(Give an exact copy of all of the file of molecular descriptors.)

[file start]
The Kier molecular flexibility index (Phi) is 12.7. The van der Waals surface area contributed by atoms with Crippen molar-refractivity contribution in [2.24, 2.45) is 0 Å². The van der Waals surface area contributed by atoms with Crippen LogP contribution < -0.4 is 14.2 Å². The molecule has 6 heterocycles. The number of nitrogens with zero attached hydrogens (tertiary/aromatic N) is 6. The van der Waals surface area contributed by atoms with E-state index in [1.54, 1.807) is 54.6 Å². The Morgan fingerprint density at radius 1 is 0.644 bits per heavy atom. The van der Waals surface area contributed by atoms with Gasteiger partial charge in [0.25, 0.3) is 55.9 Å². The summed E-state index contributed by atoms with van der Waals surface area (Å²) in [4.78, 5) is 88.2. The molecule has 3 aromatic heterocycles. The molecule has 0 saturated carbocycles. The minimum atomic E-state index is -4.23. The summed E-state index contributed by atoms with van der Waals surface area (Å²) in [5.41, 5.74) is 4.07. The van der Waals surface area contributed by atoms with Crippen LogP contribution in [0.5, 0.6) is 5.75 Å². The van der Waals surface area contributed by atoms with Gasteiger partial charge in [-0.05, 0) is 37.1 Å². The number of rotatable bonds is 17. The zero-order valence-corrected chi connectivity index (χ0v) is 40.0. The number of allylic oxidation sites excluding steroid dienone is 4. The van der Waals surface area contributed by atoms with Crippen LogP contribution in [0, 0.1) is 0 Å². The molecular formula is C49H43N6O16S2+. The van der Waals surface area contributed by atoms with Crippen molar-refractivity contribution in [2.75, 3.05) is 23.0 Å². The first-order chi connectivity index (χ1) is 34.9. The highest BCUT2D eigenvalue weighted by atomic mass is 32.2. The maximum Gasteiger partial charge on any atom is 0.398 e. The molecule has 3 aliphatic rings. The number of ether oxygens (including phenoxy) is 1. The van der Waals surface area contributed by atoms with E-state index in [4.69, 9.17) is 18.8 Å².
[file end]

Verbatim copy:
The Kier molecular flexibility index (Phi) is 12.7. The van der Waals surface area contributed by atoms with Crippen molar-refractivity contribution in [2.24, 2.45) is 0 Å². The van der Waals surface area contributed by atoms with Crippen LogP contribution < -0.4 is 14.2 Å². The molecule has 6 heterocycles. The number of nitrogens with zero attached hydrogens (tertiary/aromatic N) is 6. The van der Waals surface area contributed by atoms with E-state index in [1.54, 1.807) is 54.6 Å². The Morgan fingerprint density at radius 1 is 0.644 bits per heavy atom. The van der Waals surface area contributed by atoms with Gasteiger partial charge in [0.25, 0.3) is 55.9 Å². The summed E-state index contributed by atoms with van der Waals surface area (Å²) in [4.78, 5) is 88.2. The molecule has 3 aromatic heterocycles. The molecule has 0 saturated carbocycles. The minimum atomic E-state index is -4.23. The summed E-state index contributed by atoms with van der Waals surface area (Å²) in [5.41, 5.74) is 4.07. The van der Waals surface area contributed by atoms with Crippen LogP contribution in [0.5, 0.6) is 5.75 Å². The van der Waals surface area contributed by atoms with Gasteiger partial charge in [-0.05, 0) is 37.1 Å². The number of rotatable bonds is 17. The zero-order valence-corrected chi connectivity index (χ0v) is 40.0. The number of allylic oxidation sites excluding steroid dienone is 4. The van der Waals surface area contributed by atoms with Crippen LogP contribution in [0, 0.1) is 0 Å². The molecular formula is C49H43N6O16S2+. The van der Waals surface area contributed by atoms with Crippen molar-refractivity contribution in [2.75, 3.05) is 23.0 Å². The first-order chi connectivity index (χ1) is 34.9. The highest BCUT2D eigenvalue weighted by atomic mass is 32.2. The maximum Gasteiger partial charge on any atom is 0.398 e. The molecule has 3 aliphatic rings. The number of ether oxygens (including phenoxy) is 1. The van der Waals surface area contributed by atoms with E-state index in [4.69, 9.17) is 18.8 Å².